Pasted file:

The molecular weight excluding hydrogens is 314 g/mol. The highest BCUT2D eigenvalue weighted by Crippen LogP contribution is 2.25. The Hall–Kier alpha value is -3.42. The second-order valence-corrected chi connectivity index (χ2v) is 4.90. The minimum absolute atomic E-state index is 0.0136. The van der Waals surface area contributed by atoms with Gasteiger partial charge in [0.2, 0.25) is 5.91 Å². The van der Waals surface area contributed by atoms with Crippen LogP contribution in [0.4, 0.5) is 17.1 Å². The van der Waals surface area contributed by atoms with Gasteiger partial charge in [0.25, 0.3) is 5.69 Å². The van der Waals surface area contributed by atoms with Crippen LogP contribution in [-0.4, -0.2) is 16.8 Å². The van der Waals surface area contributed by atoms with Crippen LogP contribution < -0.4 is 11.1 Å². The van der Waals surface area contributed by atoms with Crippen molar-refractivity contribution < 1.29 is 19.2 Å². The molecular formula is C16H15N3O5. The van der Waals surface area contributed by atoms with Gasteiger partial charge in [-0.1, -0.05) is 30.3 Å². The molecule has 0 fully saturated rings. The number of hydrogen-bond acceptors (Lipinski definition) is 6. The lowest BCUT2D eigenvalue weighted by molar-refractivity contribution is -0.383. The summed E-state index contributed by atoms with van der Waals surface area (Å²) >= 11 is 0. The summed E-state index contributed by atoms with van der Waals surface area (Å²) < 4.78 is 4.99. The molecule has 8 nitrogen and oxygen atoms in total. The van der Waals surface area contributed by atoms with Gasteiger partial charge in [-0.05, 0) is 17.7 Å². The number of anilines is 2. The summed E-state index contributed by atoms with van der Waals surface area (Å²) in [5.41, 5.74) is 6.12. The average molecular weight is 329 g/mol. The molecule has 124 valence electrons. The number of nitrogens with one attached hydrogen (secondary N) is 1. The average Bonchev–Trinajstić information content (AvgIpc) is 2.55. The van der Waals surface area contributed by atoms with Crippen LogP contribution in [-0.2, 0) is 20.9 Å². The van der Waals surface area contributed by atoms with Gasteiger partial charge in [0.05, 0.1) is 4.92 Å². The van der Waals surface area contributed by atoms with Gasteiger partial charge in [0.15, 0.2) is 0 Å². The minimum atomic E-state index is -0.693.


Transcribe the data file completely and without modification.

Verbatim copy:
The molecular weight excluding hydrogens is 314 g/mol. The highest BCUT2D eigenvalue weighted by Crippen LogP contribution is 2.25. The Hall–Kier alpha value is -3.42. The second-order valence-corrected chi connectivity index (χ2v) is 4.90. The minimum absolute atomic E-state index is 0.0136. The van der Waals surface area contributed by atoms with Gasteiger partial charge in [0.2, 0.25) is 5.91 Å². The van der Waals surface area contributed by atoms with Crippen LogP contribution in [0.4, 0.5) is 17.1 Å². The van der Waals surface area contributed by atoms with Gasteiger partial charge in [0.25, 0.3) is 5.69 Å². The van der Waals surface area contributed by atoms with Crippen LogP contribution in [-0.4, -0.2) is 16.8 Å². The van der Waals surface area contributed by atoms with Crippen LogP contribution < -0.4 is 11.1 Å². The van der Waals surface area contributed by atoms with Crippen molar-refractivity contribution < 1.29 is 19.2 Å². The molecular formula is C16H15N3O5. The van der Waals surface area contributed by atoms with Gasteiger partial charge in [-0.1, -0.05) is 30.3 Å². The molecule has 0 fully saturated rings. The number of hydrogen-bond acceptors (Lipinski definition) is 6. The lowest BCUT2D eigenvalue weighted by molar-refractivity contribution is -0.383. The summed E-state index contributed by atoms with van der Waals surface area (Å²) >= 11 is 0. The summed E-state index contributed by atoms with van der Waals surface area (Å²) < 4.78 is 4.99. The molecule has 8 nitrogen and oxygen atoms in total. The van der Waals surface area contributed by atoms with Gasteiger partial charge in [-0.05, 0) is 17.7 Å². The number of anilines is 2. The summed E-state index contributed by atoms with van der Waals surface area (Å²) in [5.41, 5.74) is 6.12. The average molecular weight is 329 g/mol. The molecule has 124 valence electrons. The number of nitrogens with one attached hydrogen (secondary N) is 1. The average Bonchev–Trinajstić information content (AvgIpc) is 2.55. The van der Waals surface area contributed by atoms with Crippen LogP contribution in [-0.2, 0) is 20.9 Å². The van der Waals surface area contributed by atoms with Gasteiger partial charge in [0.05, 0.1) is 4.92 Å². The van der Waals surface area contributed by atoms with Gasteiger partial charge in [0.15, 0.2) is 0 Å². The minimum atomic E-state index is -0.693.